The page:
ENCYCLOPAEDIA OF NEW ZEALAND
Authoress and Prison Reformer
She was born in 1870 at Putney, Surrey, England, the daughter of John Baughan, a London Stockbroker. In spite of strong parental opposition she attended London University where in 1892 she graduated BA with honours in Greek. About this time she joined the English suffragette movement and also did extensive welfare work among the poor int the East End of London. Blanche Baughan has always evinced a desire to travel and in the following years she visited many countries. She came to New Zealand about 1900, where she toured widely and wrote extensively about the many littel known places she visited. Her pamphlets on Akaroa, Arthur’s Pass, Milford Track, the Thermal Regions and the Southern Alps contain some fine descriptive passages, and all have been reprinted many times. They were collected in her ‘Studies of New Zealand Scenery’ (1916) and ‘Glimpses of New Zealand Scenery’ (1922). In addition she collaborated with L. Cockayne (q.v) to write ‘The Summit Road – its scenery, Botany and Geology’ (1914).
In her day Blanche Baughan was widely known for her contributions to such literary journals as ‘The Spectator’ (London), ‘Bookfellow’ and ‘The Australian’ (Sydney), and ‘The Canterbury Times’. Her first two volumes, ‘Verses’ (1898) and ‘Reuben and other poems’ (1903) appeared in England, but all her later works were published in New Zealand. Of these, ‘Shingle-short’ (1908) is a long verse monologue written in the New Zealand dialect, while her next volume, ‘Brown Bread from a Colonial Oven’ (1912), is an entertaining collection of vivid prose portraits of many facets of colonial life. ‘Early Days’, from her last volume, ‘Poems from the Port Hills, Christchurch’ (1923), captures, for a moment, life as it was in the early days of the Akaroa settlement.
Apart from her literary and descriptive writings Blanche Baughan was deeply interested in all kinds of social welfare. Her most outstanding contribution in this regard, however, was made in the field of penal reform. To this end she once joined the staff of the Point Halswell Women’s Reformatory, Wellington, where she studied the problem in all its aspects. Early in 1924 she formed a Christchurch branch of the Howard League and, four years later, after she had toured New Zealand on its behalf, she formed the New Zealand Howard League for Penal Reform, which she soon had branches in many centres. From her first-hand experience of conditions in New Zealand prisons she formed her ideas on the subject and obtained much material for her book, People in Prison, which was published anonymously in 1936. Prisoners, she believed, could be divided into two categories – the socially immature (those who are fully grown in body but not in social understanding), and the mentally defective. The former, who were by far the more numerous, could grow into good citizens if they were given help that normal children require – namely, healthy outlets for their activities. For these, punishment should aim at being reformative rather than retaliatory. She urged that a magistrate be given the probation officer’s report on cases before sentence was passed and that he should take this report into consideration when determining the type of punishment required. Although these ideas met strong resistance when they first propounded, many of them have since been accepted officially and incorporated into the New Zealand penal system.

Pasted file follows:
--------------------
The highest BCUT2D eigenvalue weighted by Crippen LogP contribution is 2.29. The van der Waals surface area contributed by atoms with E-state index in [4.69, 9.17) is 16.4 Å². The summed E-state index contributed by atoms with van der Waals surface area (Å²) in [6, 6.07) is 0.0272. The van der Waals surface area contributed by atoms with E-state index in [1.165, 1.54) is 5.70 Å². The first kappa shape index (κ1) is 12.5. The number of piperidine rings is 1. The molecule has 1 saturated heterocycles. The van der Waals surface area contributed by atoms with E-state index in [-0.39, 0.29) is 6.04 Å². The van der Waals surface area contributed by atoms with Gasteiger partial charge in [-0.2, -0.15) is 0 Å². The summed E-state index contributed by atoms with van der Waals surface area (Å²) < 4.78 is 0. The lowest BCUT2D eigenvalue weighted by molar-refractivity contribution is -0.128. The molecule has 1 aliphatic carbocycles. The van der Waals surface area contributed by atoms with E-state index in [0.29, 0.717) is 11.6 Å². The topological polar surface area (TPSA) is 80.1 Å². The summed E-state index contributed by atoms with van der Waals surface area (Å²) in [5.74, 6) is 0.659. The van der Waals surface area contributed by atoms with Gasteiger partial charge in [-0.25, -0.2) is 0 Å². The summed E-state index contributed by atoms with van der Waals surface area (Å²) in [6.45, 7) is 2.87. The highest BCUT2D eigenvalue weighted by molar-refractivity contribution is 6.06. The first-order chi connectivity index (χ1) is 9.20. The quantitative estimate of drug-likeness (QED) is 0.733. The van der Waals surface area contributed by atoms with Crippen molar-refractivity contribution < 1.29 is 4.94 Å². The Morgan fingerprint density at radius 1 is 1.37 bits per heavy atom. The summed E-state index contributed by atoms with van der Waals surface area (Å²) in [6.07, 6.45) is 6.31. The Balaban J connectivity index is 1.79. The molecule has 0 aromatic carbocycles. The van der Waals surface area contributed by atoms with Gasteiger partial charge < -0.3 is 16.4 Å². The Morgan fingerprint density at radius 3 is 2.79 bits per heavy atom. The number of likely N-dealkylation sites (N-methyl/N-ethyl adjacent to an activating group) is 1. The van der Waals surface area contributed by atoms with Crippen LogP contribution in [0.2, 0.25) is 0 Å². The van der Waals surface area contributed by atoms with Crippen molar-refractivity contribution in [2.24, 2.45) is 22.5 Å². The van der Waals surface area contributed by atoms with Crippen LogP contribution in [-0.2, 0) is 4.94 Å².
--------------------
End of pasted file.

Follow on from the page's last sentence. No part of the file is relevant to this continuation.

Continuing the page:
Blanche Baughan was interested in the welfare of the sick and handicapped and also in the prevention of cruelty to animals. She volunteered as a nurse during the 1918 influenza epidemic. She was an active member of the Red Cross and a foundation member of the Canterbury Women’s Club. In 1935 she received the King George V Jubliee Medal for her literary and social services. She died on 20th August 1958 at Selwyn Avenue, Akaroa. An indomitable campaigner for causes in which she believed, Blanche Baughan, be her educational background, her wide experience in many fields of welfare, and her ability as an authoress and publisher, was well fitted to be a leader in social work in New Zealand.
F.A. De La Mare Papers. MS 144, Turnbull Library; Australian MSS, Vol III Turnbull Library; New Zealand Women’s Weekly, 21 Nov 1935; Akaroa Mail 22 Aug 1958 (Obit).
|Arthur’s Pass & the Otira Gorge
|Brown Bread from a Colonial oven
|The finest walk in the world
|Forest and Ice
|Glimpses of N.Z. Scenery
|People in Prison (TIS = pseudonym)
|Poems from the Port Hills
|A river of pictures and peace
|Shingle short and other verses
|Snow kings of the Southern Alps
|Studies in N Z Scenery
|Two New Zealand Roses (never published)